I was a late adopter of Facebook, purposely resisting it because it was overhyped and I hated when that happened.
I only signed up way after everyone I knew had a Facebook account, and that was after I happened to sit in on an advisory panel on blogs and social networking.
Because I couldn’t contribute much on the topic of Facebook, I realised that limiting one’s knowledge and horizons just for the sake of showing people that you’re not one to follow trends and buy into hype is just stupid and prideful.
So I signed up, maybe to my detriment because when Facebook games became more sophisticated, I got addicted and was playing them almost full-time, neglecting everything else.
I am glad to report that I went cold turkey earlier this year and never looked back at all.
Which has freed up a lot of time for me to spend on iPad games, instead.
Actually, iPad games are a more productive use of time, in my case anyway, because I enjoy playing puzzle and strategy games on the iPad and, so, I’m actually working my brain.
Facebook games (such as Restaurant City and Cafe World) do tax my brain cells a bit because I start making charts on the most efficient and profit-maximising ways to do things. But that’s really child’s play. Once you’ve got a formula, you just apply it and continue churning out the goods in a robotic manner.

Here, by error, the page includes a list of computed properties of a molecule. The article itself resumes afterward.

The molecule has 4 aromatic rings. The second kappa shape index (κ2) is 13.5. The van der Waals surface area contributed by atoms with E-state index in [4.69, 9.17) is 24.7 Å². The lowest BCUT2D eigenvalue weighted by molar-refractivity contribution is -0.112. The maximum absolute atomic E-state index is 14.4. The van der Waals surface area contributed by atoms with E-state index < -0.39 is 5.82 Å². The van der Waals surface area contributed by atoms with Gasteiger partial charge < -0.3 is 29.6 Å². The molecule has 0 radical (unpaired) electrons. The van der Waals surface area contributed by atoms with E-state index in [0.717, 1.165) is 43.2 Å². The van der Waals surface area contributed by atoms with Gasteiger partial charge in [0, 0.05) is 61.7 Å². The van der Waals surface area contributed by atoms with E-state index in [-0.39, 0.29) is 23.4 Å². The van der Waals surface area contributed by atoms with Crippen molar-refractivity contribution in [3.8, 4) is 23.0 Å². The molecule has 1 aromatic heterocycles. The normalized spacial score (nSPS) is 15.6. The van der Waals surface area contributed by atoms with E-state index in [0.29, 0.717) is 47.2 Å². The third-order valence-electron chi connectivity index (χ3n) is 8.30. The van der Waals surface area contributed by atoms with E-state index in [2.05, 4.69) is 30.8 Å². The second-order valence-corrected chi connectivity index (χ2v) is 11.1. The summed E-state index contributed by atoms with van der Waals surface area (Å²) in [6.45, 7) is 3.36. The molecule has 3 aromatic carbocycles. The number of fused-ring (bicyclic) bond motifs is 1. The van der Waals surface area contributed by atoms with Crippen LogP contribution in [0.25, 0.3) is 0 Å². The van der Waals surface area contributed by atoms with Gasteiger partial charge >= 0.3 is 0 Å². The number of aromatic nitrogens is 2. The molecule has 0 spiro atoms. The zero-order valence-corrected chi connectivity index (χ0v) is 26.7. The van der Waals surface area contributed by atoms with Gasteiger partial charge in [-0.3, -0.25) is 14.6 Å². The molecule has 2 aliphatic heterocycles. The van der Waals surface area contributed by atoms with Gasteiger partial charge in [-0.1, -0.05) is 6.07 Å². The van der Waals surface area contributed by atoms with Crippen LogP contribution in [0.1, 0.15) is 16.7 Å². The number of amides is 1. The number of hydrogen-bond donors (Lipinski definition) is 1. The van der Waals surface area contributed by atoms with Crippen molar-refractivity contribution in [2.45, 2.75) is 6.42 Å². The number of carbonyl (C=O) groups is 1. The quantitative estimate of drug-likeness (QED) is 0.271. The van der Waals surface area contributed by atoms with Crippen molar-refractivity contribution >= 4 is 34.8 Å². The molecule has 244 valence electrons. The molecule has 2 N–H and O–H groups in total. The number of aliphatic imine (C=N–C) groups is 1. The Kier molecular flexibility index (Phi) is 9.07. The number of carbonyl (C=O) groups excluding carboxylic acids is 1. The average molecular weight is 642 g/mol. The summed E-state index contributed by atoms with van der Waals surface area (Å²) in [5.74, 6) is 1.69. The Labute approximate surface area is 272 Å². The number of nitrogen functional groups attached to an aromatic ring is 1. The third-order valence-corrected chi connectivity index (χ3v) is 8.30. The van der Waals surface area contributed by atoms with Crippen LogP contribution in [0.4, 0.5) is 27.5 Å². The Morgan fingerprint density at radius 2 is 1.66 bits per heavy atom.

Which is practically useless.
But I can’t say that Facebook has been a total waste of time for me. I did enjoy the games very much and I continue to enjoy reading my friends’ updates and posting my own and reading comments on them.
So, what’s the big deal about Facebook?
We answer this question in Star Blog this week!
Read my piece: Facebook is for showing off or being a voyeur
On a related note, also read this illuminating rant on Facebook’s Super Wall and FunWall which I wrote three years ago.
It will illuminate to you how Facebook makes people stupid.
Or maybe I should more accurately say: How Facebook brings out the stupid in people.